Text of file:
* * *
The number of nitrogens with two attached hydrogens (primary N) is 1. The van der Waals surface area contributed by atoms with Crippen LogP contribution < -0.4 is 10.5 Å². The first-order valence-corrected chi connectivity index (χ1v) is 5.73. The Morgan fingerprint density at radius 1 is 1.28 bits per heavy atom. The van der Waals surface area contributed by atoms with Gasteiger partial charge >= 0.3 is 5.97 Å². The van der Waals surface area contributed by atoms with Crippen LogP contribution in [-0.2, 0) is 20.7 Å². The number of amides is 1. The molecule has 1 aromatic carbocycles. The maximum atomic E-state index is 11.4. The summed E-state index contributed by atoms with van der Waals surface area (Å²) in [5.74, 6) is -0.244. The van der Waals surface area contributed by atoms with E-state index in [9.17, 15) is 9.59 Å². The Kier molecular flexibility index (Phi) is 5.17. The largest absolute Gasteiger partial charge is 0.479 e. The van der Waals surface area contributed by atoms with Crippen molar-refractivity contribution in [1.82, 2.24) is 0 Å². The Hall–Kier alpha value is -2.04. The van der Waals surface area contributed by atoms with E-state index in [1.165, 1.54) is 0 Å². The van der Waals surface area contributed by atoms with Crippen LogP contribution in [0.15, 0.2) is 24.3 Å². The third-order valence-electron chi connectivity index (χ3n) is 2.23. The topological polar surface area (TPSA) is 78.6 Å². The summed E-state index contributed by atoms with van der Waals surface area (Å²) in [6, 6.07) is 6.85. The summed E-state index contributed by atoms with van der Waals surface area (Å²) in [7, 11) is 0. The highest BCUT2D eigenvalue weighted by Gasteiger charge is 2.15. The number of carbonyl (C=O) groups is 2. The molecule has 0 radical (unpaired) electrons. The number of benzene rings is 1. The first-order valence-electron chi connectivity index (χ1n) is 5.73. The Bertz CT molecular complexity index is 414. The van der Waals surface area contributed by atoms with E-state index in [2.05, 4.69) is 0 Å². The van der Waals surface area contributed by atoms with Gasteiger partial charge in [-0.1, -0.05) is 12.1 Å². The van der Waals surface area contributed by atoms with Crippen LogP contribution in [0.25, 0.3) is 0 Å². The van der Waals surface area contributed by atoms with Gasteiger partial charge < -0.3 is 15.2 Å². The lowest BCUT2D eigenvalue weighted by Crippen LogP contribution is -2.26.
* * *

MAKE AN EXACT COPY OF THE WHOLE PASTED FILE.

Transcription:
The number of nitrogens with two attached hydrogens (primary N) is 1. The van der Waals surface area contributed by atoms with Crippen LogP contribution < -0.4 is 10.5 Å². The first-order valence-corrected chi connectivity index (χ1v) is 5.73. The Morgan fingerprint density at radius 1 is 1.28 bits per heavy atom. The van der Waals surface area contributed by atoms with Gasteiger partial charge >= 0.3 is 5.97 Å². The van der Waals surface area contributed by atoms with Crippen LogP contribution in [-0.2, 0) is 20.7 Å². The number of amides is 1. The molecule has 1 aromatic carbocycles. The maximum atomic E-state index is 11.4. The summed E-state index contributed by atoms with van der Waals surface area (Å²) in [5.74, 6) is -0.244. The van der Waals surface area contributed by atoms with E-state index in [9.17, 15) is 9.59 Å². The Kier molecular flexibility index (Phi) is 5.17. The largest absolute Gasteiger partial charge is 0.479 e. The van der Waals surface area contributed by atoms with Crippen molar-refractivity contribution in [1.82, 2.24) is 0 Å². The Hall–Kier alpha value is -2.04. The van der Waals surface area contributed by atoms with E-state index in [1.165, 1.54) is 0 Å². The van der Waals surface area contributed by atoms with Crippen LogP contribution in [0.15, 0.2) is 24.3 Å². The third-order valence-electron chi connectivity index (χ3n) is 2.23. The topological polar surface area (TPSA) is 78.6 Å². The summed E-state index contributed by atoms with van der Waals surface area (Å²) in [6, 6.07) is 6.85. The summed E-state index contributed by atoms with van der Waals surface area (Å²) in [7, 11) is 0. The highest BCUT2D eigenvalue weighted by Gasteiger charge is 2.15. The number of carbonyl (C=O) groups is 2. The molecule has 0 radical (unpaired) electrons. The number of benzene rings is 1. The first-order valence-electron chi connectivity index (χ1n) is 5.73. The Bertz CT molecular complexity index is 414. The van der Waals surface area contributed by atoms with E-state index in [2.05, 4.69) is 0 Å². The van der Waals surface area contributed by atoms with Gasteiger partial charge in [-0.1, -0.05) is 12.1 Å². The van der Waals surface area contributed by atoms with Crippen LogP contribution in [0.25, 0.3) is 0 Å². The van der Waals surface area contributed by atoms with Gasteiger partial charge < -0.3 is 15.2 Å². The lowest BCUT2D eigenvalue weighted by Crippen LogP contribution is -2.26.